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Danny will pass through the northern Caribbean Islands through the midweek and it may be just what the doctor ordered for the drought-stricken region.
As of 10:30 a.m. EDT Monday, Danny became a tropical rainstorm and is now bringing a plume of moisture and rainfall to Puerto Rico.
Stronger wind shear and drier air caused Danny to weaken from the Category 3/major hurricane status it achieved on Friday.
"Wind shear is when strong winds near the surface and aloft blow strongly from different directions," stated AccuWeather Senior Meteorologist Alex Sosnowski.
Interaction with the mountainous terrain of Puerto Rico and Hispaniola will likely keep Danny from reforming.
"Essentially, Danny will affect many of the northern islands of the Caribbean as a tropical rainstorm," Sosnowski said.
Surf will also become rough as Danny passes through the region.
Bands of locally heavy rain and isolated wind gusts in the heaviest downpours associated with Danny will continue to impact Puerto Rico Tuesday and then Hispaniola later on Tuesday into Wednesday.
A general 1 to 2 inches (25 to 50 mm) will fall along Danny's path with the heaviest and potentially locally higher amounts 3 to 4 inches (75 to 100 mm) occurring across the higher terrain. Isolated flash flooding and mudslides may result.
In areas where rain spirals in and lingers, the effect can be very beneficial.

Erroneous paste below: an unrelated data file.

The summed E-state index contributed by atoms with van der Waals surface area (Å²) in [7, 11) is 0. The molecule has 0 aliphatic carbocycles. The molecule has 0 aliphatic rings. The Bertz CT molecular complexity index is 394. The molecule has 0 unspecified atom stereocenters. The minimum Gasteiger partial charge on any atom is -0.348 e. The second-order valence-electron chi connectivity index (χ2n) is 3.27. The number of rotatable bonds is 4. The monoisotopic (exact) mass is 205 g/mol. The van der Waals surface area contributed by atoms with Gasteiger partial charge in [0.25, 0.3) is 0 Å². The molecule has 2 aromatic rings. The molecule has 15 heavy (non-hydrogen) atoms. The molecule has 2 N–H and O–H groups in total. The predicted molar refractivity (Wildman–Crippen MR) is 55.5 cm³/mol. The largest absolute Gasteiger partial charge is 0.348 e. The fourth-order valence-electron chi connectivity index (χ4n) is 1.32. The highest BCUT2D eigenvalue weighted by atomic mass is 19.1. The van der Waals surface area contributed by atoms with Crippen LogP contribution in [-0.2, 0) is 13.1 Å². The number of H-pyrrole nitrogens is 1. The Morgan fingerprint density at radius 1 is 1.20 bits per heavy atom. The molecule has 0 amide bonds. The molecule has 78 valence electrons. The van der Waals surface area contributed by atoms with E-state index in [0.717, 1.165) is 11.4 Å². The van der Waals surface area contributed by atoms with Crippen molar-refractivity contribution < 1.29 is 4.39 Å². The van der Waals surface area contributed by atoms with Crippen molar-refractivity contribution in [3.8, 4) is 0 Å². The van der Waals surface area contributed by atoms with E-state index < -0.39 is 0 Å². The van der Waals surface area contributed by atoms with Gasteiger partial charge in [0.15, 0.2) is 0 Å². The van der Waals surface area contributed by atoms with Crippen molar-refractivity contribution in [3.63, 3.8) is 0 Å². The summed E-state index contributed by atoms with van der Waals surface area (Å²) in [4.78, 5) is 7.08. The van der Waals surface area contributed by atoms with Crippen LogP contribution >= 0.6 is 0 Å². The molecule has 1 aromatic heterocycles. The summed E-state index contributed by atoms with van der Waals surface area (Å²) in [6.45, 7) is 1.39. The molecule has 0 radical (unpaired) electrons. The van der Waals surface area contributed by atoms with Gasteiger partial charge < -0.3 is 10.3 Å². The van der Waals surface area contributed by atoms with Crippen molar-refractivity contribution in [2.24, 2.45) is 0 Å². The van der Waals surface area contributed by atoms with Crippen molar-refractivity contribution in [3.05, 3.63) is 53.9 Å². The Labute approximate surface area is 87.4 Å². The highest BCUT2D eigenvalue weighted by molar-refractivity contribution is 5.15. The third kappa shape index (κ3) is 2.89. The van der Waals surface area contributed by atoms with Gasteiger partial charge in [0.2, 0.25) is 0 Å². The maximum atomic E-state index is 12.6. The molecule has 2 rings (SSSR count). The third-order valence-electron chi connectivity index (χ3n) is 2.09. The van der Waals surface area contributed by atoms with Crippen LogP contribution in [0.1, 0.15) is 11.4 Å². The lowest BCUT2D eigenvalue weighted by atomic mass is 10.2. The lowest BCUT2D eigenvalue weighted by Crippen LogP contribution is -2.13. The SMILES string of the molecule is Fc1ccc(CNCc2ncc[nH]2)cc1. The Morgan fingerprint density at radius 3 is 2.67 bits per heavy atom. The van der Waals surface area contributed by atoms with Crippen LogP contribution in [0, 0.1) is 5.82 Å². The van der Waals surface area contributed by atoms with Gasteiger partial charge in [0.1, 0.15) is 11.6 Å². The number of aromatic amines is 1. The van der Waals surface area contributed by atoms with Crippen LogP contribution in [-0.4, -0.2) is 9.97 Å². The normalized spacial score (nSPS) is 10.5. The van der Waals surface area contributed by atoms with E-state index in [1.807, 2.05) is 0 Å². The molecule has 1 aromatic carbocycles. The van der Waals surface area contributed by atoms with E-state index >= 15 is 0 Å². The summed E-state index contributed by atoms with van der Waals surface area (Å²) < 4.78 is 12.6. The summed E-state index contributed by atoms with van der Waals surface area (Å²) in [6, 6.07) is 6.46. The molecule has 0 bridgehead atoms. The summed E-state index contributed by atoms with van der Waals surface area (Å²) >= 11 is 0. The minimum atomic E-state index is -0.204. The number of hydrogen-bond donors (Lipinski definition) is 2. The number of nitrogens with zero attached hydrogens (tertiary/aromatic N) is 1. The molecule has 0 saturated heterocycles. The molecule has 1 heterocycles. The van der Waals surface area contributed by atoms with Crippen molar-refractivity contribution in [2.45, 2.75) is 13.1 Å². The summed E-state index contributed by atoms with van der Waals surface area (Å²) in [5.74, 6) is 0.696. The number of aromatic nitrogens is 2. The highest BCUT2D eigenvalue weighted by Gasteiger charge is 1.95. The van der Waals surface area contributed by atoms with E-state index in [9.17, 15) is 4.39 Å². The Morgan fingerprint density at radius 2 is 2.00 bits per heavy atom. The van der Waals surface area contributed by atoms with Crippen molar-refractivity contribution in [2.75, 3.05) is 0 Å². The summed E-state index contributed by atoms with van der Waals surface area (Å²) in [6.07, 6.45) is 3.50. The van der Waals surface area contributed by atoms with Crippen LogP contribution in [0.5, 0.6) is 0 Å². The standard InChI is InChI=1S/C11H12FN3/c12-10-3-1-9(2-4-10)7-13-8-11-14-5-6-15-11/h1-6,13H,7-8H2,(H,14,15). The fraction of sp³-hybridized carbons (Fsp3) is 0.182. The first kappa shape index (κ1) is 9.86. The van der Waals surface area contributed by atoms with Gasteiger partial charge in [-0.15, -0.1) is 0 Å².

"A weakened Danny may be just what the doctor ordered for drought-stricken areas from the Leewards to Puerto Rico and Hispaniola with rounds of drenching rain," stated AccuWeather Tropical Expert Meteorologist Dan Kottlowski.
The United States Drought Monitor reported last Thursday that nearly 25 percent of Puerto Rico, with the area concentrated on the eastern half of the island, was suffering from an extreme drought.
Officials on Puerto Rico were forced to enact water rationing programs with the island in one of its worst droughts in history.
"Since Danny is no longer very organized, some locations in the northern Caribbean will receive only a small amount of rainfall," Sosnowski said. "So while the system will help many locations, it may not bring an end to the drought everywhere along its path."
Through Aug. 22, rainfall this year has been held to 45 percent of normal at St. Croix in the U.S. Virgin Islands and 20 percent of normal at Princess Juliana International Airport on the island of Saint Maarten.
Tropical Rainstorm Danny will likely be shred apart as it tracks over land and will be an afterthought in a couple of days.
While Danny will fade away this week, another tropical threat is now looming in the Atlantic. Tropical Storm Erika formed in the south-central Atlantic on Monday night and will track toward the Leeward Islands at midweek.
Erika is likely to take a track through the Atlantic similar to Danny but will likely track just north of the Caribbean and toward the Bahamas.
Meanwhile, Kilo will move away from the Hawaiian islands but heavy downpours will continue across the state this week.
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